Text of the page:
August 27, 2008

What Happens If Pharmaceutical Marketing Disappears? Part 1

Everyone (including me) thinks Pharma is too heavily involved with the practice of medicine.  So we try to think of ways to stop this.  Restrict gifts and consultant fees to doctors; decrease, or at least separate, industry funding from research; and, of course, no more reps in doctors' offices.

These all sound like great ideas, how could you even come up with an argument against any of them?

Here goes.

As a bonus, I even offer a practical long term solution.

The core issue is that Pharma exposure represents a conflict of interest.  Does anyone understand what that term actually means?  Ok, let me ask you a question.  What is the plural of "conflict of interest?"

a. conflicts of interest
b. conflict of interests
c. conflicts of interests

Not so easy to answer, because any of them could be correct.  You can't create a workable policy against something so vague it can't be pluralized . You have to target the individual conflict and weigh it against the individual interest.  It may be a conflict of interest to take money from Merck while doing AIDS research; it might also be a conflict not to.

Ask The Question Differently:

Instead of asking what should be done to curb COIs (clever, huh?) ask: what would happen if we succeeded?

1. No more reps.

I don't know what goes on in other branches of medicine, but if you get rid of reps-- and detailing, and "lunch and learns" and all that goes with them-- psychiatry will instantly grind to a halt, and people will die.

It is an indisputable point that reps know more about the medicines than the doctors do.  Worse, doctors don't know much more than a patient on the Google.  We can argue whether Lilly hid the diabetes risk of Zyprexa, but it took Pfizer's (launching Geodon) to tell us about it.  Don't tell me that we would have learned about it from the extensive journal articles written in 2000 (three.)  Doctors only recently discovered Vioxx had a cardiac risk, though Yahoo! News had an article about it in 1999.  Abbott et al may have rammed Depakote down our throats through 2008, but it took Astra Zeneca to kill it.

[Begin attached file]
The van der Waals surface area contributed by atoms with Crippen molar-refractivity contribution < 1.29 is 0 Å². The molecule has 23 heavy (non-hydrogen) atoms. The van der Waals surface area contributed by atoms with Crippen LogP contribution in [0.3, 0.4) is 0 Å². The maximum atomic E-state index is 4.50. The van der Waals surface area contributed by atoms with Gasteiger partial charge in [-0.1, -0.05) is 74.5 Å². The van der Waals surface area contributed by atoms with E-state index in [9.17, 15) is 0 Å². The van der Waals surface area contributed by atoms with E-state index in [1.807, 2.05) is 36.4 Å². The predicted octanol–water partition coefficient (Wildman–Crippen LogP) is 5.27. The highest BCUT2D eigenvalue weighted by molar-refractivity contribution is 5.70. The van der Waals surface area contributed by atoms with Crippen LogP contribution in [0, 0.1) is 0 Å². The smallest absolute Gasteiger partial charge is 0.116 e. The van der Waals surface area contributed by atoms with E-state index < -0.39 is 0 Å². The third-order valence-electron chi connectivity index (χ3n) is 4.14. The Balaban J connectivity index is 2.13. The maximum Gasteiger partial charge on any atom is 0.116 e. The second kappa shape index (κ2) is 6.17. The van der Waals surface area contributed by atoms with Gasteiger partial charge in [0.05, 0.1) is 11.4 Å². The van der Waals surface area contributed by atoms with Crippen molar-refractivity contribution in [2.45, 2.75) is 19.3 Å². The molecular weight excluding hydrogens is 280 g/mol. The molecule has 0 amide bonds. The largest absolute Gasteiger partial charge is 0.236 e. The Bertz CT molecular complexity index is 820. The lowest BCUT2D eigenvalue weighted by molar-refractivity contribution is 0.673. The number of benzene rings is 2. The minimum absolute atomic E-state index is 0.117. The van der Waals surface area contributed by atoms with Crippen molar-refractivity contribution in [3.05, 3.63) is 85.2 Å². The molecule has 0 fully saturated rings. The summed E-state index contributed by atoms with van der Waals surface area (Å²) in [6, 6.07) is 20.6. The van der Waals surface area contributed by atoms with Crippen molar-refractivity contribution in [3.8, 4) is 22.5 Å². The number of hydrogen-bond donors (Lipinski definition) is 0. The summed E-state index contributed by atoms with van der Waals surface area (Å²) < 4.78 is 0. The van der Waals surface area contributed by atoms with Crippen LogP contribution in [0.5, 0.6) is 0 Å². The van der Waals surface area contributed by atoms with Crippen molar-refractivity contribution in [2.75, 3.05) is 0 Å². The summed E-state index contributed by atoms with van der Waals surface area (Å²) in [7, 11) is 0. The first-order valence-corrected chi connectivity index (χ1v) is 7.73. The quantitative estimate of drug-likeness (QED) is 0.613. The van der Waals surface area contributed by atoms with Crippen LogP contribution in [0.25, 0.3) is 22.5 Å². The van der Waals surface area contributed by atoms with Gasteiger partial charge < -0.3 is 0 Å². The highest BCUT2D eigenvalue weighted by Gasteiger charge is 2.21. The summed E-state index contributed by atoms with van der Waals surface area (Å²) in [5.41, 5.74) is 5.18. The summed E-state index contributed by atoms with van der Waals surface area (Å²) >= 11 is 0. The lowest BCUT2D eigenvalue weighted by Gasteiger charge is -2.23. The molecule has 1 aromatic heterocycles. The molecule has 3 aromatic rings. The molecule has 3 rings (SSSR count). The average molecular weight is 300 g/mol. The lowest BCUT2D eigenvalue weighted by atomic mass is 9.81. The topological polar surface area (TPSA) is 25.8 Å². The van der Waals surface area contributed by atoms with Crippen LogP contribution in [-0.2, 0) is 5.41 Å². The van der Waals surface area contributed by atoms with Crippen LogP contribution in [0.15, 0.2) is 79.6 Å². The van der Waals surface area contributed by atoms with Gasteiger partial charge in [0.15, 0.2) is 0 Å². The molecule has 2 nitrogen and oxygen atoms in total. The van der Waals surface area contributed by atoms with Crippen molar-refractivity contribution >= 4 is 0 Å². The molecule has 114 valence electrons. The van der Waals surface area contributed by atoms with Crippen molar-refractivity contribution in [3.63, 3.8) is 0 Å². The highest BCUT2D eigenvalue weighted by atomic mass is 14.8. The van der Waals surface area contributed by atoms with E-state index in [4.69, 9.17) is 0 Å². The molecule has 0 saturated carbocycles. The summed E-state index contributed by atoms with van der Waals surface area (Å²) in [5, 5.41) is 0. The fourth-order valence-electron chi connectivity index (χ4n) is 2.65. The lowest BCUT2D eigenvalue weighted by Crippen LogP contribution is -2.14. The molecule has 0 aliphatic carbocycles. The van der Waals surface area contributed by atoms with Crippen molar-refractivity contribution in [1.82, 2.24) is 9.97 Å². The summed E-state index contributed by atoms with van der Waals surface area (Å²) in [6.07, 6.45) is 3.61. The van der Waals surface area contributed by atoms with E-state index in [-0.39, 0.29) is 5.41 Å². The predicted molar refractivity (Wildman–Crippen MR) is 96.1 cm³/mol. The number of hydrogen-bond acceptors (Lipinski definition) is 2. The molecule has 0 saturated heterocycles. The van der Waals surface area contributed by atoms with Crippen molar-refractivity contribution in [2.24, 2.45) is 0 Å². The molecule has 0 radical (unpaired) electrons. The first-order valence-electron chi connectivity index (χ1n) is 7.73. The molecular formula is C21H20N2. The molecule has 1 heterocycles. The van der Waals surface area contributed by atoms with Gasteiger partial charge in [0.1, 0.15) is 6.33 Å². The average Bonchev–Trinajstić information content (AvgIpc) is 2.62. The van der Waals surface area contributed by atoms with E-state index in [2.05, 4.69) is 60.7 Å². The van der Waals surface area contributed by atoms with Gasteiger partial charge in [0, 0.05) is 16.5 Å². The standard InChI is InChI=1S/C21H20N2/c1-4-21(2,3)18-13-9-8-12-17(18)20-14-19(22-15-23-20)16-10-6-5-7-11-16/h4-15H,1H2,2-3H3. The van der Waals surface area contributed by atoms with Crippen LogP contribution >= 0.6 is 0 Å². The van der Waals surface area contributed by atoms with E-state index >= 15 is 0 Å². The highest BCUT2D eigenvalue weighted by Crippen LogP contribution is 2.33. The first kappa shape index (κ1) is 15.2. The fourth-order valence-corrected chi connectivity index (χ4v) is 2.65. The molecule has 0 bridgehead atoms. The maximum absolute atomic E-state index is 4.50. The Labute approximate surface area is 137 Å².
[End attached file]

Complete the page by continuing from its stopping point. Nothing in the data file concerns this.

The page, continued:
2. No more Pharma education money.

A frequent complaint is that there's $1B of Pharma money in CME.  Is that just extra money?  What's going to happen if you take it away?  Then there's no more education.  All of post graduate medical education is done by Pharma.  The residency didn't buy the textbooks for the residents, Pharma did. Pharma sponsors the short "throwaways" and supplements that at least get some readers, unlike the regular journals which get no readers.  Pharma also pays for the CME. 

Who's going to pay the CME lecturers?  Who is going to pick the topics?   The government?

Here's an anecdote: I'm talking to a psychiatrist, and finding it difficult to keep all the receptor pharmacology straight he says, "these new drugs are no better than the old ones, we should go back to them."  Is that a fact, commtard?  You want to go back to Trilafon and Pamelor?  If perphenazine is so great now, how come it wasn't when they called it Trilafon?

If your reason for prescribing a generic is that it is a generic-- I don't mean sertraline vs. Zoloft, I mean imipramine vs. Zoloft-- you are worse than the guy who prescribes Abilify because Pharma paid him.

(More on separating Pharma from CME.)

3.  No more Pharma research money.

Do you know how many clinical trials are done by Pharma?  Lots.  You know how many are done by NIH? Not lots.  If there exists one person on the planet who can tell me what society got from the $68M tapayer dollars spent on CATIE, I'm listening.